The historian of religion will be especially interested in the kind of syncretism represented in the Greek magical papyri. This syncretism is more than a mixture of diverse elements from Egyptian, Greek, Babylonian, and Jewish religion, with a few sprinkles of Christianity. Despite the diversity of texts, there is in the whole corpus a tendency toward assimilation and uniformity.

In the hands of [the] magicians … the gods from the various cults gradually merged, and as their natures became blurred, they often changed into completely different deities. For these magicians, there was no longer any cultural difference between the Egyptian and the Greek gods, or between them and the Jewish god and the Jewish angels; and even Jesus was occasionally assimilated into this truly “ecumenical” religious syncretism of the Hellenistic world culture.

The people whose religion is reflected in the papyri agree that humanity is inescapably at the whim of the forces of the universe. Religion is nothing but taking seriously this dependency on the forces of the universe. Whether the gods are old or new, whether they come from Egyptian, Greek, Jewish, or Christian traditions, religion is regarded as nothing but the awareness of and reaction against our dependency on the unfathomable scramble of energies coming out of the universe. In this energy jungle, human life can only be experienced as a jungle, too. People’s successes and failures appear to be only the result of Chance (Tyche). Individuals seem to be nothing but marionettes at the end of power lines, pulled here and there without their knowledge by invisible forces.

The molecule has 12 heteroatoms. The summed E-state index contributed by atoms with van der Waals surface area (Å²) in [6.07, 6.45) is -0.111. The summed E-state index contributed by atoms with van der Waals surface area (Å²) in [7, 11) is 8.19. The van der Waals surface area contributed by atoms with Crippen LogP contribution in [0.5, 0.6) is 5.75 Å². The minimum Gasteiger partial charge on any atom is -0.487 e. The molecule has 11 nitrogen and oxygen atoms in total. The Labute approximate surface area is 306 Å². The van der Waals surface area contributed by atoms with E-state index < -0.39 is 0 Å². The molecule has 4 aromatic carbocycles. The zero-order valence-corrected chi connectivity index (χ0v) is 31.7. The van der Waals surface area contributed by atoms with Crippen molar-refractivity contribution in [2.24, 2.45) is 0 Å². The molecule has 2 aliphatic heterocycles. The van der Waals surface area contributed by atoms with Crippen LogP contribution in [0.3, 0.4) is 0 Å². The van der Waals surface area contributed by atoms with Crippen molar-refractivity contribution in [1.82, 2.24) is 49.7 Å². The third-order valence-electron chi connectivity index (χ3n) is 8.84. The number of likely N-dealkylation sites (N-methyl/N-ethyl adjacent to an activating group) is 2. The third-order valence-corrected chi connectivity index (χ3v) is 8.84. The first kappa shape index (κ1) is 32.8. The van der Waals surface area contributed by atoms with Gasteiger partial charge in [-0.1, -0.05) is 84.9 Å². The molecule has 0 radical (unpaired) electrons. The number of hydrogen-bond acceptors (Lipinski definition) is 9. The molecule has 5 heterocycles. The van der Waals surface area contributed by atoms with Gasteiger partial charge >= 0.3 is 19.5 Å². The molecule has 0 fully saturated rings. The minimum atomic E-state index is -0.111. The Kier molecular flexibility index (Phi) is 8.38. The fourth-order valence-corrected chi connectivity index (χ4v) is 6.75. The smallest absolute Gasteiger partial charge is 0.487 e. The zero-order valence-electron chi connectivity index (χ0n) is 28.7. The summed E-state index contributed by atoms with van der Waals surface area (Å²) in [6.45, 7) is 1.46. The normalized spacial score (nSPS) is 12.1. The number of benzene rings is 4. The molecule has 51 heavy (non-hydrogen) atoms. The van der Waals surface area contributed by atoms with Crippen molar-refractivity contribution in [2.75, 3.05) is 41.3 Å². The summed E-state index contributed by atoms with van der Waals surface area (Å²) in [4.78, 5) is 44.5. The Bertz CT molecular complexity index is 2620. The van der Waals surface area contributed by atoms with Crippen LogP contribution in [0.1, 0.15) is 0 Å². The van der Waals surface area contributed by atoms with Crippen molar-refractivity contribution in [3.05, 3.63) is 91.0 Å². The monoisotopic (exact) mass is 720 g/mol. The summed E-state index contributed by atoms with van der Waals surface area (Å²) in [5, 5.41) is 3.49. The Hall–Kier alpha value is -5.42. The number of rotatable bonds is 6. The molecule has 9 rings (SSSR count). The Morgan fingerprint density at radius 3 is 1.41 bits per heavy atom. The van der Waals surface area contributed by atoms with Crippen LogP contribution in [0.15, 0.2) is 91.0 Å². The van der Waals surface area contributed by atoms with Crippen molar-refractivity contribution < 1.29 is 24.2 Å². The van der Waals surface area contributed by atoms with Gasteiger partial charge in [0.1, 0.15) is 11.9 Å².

In a transitional culture like Greco-Roman Egypt, a religious functionary who operated as a crisis manager became a necessity to the lives of ordinary people. This role the magician was able to fulfill.